Some recipes collections, though, I've been reading far too often. I've been through my Italian a lot, so that's out. Bittman likewise; not good for recipe browsing. I'm sick of staring at a computer screen, so the Internet is of no use to me. Not feeling fancy enough for Food & Wine or the Silver Palate, and tapas are too much effort for too little output. And so on, until I had all but whittled my options away.
And then my eyes alighted on a little-used hardback tucked away in a corner of the bookshelf: Sephardic Flavors. Hmm, that's one I don't use often. Neen & Do gave it to me a few years ago when they were experimenting with new flavours. But not knowing how to approach the food, I haven't made good use of it. Time to remedy that, methinks!
Scanning through the various options, none of which seem remotely similar to my standard cuisine, I eventually settled on mantikos. Evidently based on the Turkish manti*, these are palm-sized savory pastries -- kind of like warm bread dumplings filled with fresh cheese and [meat|onions|spinach] (the recipe offers three possible fillings). Somehow, they both taste delightfully Mediterranean and are bracingly warm for the remaining cold nights of winter. Making them was a bit of a pain, as I am very bad at wrapping up fillings without making a horrible mess. It turns out that it doesn't matter, though: if you can't pinch one mantiko (?) closed, simply let it cook on foil or parchment paper with the opening facing up. Even though some of the filling might escape, the rest can be put out on display.
And if, like me, you end up with too much filling, let me say one word: quiche.
for the starter:
- 1 envelope (2,1/4 tsp) active dry yeast
- 1/2 tsp sugar
- 1 cup lukewarm water
- 2 Tbs flour
- 2,3/4 cups flour
- 1 tsp salt
- 1 tsp plus 1/3 cup vegetable oil
- 2-3 Tbs olive or vegetable oil
- 2 onions, chopped
- 2 cloves garlic, minced
- 1 lb ground beef
- 2 tsp salt
- 1 tsp freshly ground black pepper
- 1/4 cup chopped fresh parsley
for the spinach filling:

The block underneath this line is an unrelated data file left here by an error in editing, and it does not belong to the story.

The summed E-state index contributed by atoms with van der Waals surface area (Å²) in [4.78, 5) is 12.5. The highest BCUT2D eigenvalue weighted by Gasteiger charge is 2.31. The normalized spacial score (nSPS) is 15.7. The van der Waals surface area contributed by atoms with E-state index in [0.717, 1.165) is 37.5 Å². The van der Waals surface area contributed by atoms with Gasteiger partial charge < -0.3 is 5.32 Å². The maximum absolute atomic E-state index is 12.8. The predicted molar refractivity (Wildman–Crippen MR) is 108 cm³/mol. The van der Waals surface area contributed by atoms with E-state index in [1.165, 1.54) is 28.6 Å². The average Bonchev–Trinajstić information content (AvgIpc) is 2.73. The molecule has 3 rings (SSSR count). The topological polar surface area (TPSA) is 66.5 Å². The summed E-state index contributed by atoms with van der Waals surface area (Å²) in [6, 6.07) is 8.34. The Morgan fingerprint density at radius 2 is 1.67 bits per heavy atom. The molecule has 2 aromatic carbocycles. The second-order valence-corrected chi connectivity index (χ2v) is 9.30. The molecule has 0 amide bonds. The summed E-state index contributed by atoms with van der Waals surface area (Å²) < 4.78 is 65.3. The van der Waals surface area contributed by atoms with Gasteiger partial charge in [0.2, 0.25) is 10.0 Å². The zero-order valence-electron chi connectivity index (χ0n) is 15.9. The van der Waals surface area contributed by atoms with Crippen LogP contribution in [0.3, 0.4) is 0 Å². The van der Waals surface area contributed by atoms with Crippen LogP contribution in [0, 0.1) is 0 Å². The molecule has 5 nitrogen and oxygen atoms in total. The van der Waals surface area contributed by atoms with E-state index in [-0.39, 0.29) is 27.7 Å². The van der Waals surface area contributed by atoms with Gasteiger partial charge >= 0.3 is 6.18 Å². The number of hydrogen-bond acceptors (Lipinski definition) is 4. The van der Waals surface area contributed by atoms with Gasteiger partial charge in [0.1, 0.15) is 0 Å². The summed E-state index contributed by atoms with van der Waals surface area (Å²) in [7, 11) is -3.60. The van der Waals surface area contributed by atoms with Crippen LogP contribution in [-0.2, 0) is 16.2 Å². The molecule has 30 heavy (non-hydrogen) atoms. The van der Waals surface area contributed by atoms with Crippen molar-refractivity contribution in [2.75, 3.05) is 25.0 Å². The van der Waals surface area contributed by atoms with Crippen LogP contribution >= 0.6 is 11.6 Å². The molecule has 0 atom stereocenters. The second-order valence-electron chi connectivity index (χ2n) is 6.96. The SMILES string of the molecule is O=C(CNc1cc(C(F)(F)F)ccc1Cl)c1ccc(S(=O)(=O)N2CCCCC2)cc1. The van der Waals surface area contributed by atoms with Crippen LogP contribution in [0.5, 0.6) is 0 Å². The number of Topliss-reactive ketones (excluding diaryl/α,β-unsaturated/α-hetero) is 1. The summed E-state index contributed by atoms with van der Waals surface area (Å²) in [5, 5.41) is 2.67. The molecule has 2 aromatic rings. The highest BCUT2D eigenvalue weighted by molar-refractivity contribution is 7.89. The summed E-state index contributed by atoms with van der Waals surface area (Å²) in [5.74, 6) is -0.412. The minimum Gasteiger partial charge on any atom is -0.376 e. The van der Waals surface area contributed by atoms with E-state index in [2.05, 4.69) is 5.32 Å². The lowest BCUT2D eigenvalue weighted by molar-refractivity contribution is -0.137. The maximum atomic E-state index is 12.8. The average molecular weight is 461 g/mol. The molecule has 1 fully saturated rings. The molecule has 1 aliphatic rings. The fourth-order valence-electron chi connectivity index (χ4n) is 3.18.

- 1 lb spinach, stems removed
- 2 eggs, lightly beaten
- 1/4 lb feta cheese, crumbled
- 1/2 cup ricotta cheese, OR 1/4 lb kashkaval or gruyère cheese, grated
- nutmeg, salt, pepper
- 3 Tbs olive or vegetable oil
- 4 large onion, thinly sliced
- 1/2 lb feta cheese, crumbled
- 1/2 lb ricotta cheese, fromage blanc, or cottage cheese
- 2 eggs, lightly beaten
- 1/4 cup fresh dill
- pepper, nutmeg (optional)
- 1 egg, beaten with a little water
To make the starter, in a small bowl, dissolve the yeast and sugar in the lukewarm water, then stir in the flour. Set aside for 10min until frothy.
To make the dough, in a bowl, stir together the flour, salt, and the 1 tsp oil. Add the starter and using a stand mixer fitted with a dough hook, beat on medium speed until a soft dough forms, about 10min. Turn out the dough onto a lightly floured work surface and divide into 18 to 24 balls. Place the balls in a bowl, add the 1/3 cup oil, and toss to coat the balls with the oil Cover with a kitchen towel and let rise until almost doubled in size, about 30min.
Meanwhile, select one of the fillings and prepare it. If making the meat filling, warm the olive oil in a sauté pan over medium heat. Add the onions and sauté until tender and translucent, about 10min. Add the garlic and beef and cook, breaking up the meat, until the meat is no longer pink, about 5min. Add the salt, pepper, and parsley and continue to cook, stirring occasionally, until the meat is browned, about 10min. Remove from the heat and let cool.
To make the spinach filling, cook until wilted in the rinsing water clinging to the leaves, squeeze the spinach dry, and chop finely. Place in a bowl and add the eggs and cheeses. Mix well and season with the nutmeg, salt, and pepper.
To make the onion and cheese filling, warm the oil or margarine in a sauté pan over medium heat. Add the onions and saute until soft and golden, about 15min. Remove from the heat, place in a bowl, and let cool. Fold in the cheeses, eggs, and dill and season with pepper and with nutmeg, if using.
Preheat the oven to 350 degrees. Line 2 baking sheets with parchment paper. On a lightly floured work surface, roll out a ball of dough into a rectangle or square about 1/3-inch thick. Place a generous tablespoon of filling on the center of the dough. Fold in the sides, fold up the bottom, then fold the top over the bottom to seal. Pinch the seams together securely and place seam side down on a prepared baking sheet. Repeat until all the pastries are filled. Brush the tops with the egg wash.
Bake the pastries until golden, 25-30min. Serve hot or warm.
* Plagiarising the recipe notes: "Traditional Turkish manti are made with a kind of pasta dough and are usually dressed with paprika and melted butter or yogurt and garlic sauce. The Sephardic mantikos pastry from Cannakale is a yeast-raised dough."